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Two conceptions of conscience and the problem of conscientious objection
  1. Xavier Symons
  1. Correspondence to Xavier Symons, University of Notre Dame Australia, Institute for Ethics and Society, L1, 104 Broadway (PO Box 944), Broadway, Sydney NSW 2007, Australia; xavier.symons{at}, symons.xavier{at}


Schuklenk and Smalling argue that it is practically impossible for civic institutions to meet the conditions necessary to ensure that conscientious objection does not conflict with the core principles of liberal democracies. In this response, I propose an alternative definition of conscience to that offered by Schuklenk and Smalling. I discuss what I call the ‘traditional’ notion of conscience, and contrast this with the existentialist conception of conscience (which I take to be a close cousin of the view targeted by Schuklenk and Smalling). I argue that the traditional notion, grounded in an objective moral order, avoids the criticisms advanced by Schuklenk and Smalling; the existentialist conception, in contrast, does not. I conclude by discussing the benefits and risks of a ‘restricted view’ of respect for conscience.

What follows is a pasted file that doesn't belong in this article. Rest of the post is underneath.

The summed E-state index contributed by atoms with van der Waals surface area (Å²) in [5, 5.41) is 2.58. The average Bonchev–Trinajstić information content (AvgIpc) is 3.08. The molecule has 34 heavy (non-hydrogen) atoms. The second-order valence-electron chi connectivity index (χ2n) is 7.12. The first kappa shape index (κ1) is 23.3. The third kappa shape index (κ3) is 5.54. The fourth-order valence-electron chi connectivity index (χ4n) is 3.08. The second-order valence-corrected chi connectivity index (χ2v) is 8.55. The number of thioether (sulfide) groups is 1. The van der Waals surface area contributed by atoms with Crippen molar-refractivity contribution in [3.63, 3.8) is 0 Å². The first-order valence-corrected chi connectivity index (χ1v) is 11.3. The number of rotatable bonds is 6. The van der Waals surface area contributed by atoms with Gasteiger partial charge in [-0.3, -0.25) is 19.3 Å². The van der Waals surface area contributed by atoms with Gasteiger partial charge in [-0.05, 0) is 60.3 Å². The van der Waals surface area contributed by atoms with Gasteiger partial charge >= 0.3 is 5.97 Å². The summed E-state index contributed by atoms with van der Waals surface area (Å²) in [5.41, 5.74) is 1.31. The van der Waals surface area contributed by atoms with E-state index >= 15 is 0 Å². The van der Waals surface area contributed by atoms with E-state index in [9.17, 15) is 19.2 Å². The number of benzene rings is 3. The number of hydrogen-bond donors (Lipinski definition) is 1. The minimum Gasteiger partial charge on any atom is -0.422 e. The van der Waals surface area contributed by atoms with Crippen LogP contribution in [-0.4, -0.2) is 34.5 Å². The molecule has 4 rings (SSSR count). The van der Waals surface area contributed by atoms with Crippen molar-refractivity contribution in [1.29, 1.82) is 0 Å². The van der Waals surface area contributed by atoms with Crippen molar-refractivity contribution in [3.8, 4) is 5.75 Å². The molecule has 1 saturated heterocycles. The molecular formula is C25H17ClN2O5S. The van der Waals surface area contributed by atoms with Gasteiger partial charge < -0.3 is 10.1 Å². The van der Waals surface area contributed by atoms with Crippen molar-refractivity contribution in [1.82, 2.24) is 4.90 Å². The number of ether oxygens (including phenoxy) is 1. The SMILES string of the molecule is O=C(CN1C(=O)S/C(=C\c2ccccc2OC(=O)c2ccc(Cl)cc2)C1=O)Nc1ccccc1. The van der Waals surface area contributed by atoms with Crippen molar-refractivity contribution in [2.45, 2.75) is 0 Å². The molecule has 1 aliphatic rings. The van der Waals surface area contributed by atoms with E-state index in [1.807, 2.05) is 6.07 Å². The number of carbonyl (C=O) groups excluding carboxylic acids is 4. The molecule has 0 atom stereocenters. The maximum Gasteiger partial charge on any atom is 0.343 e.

• Conscientious Objection
  • Abortion
  • Political Philosophy
  • Minorities
  • Law

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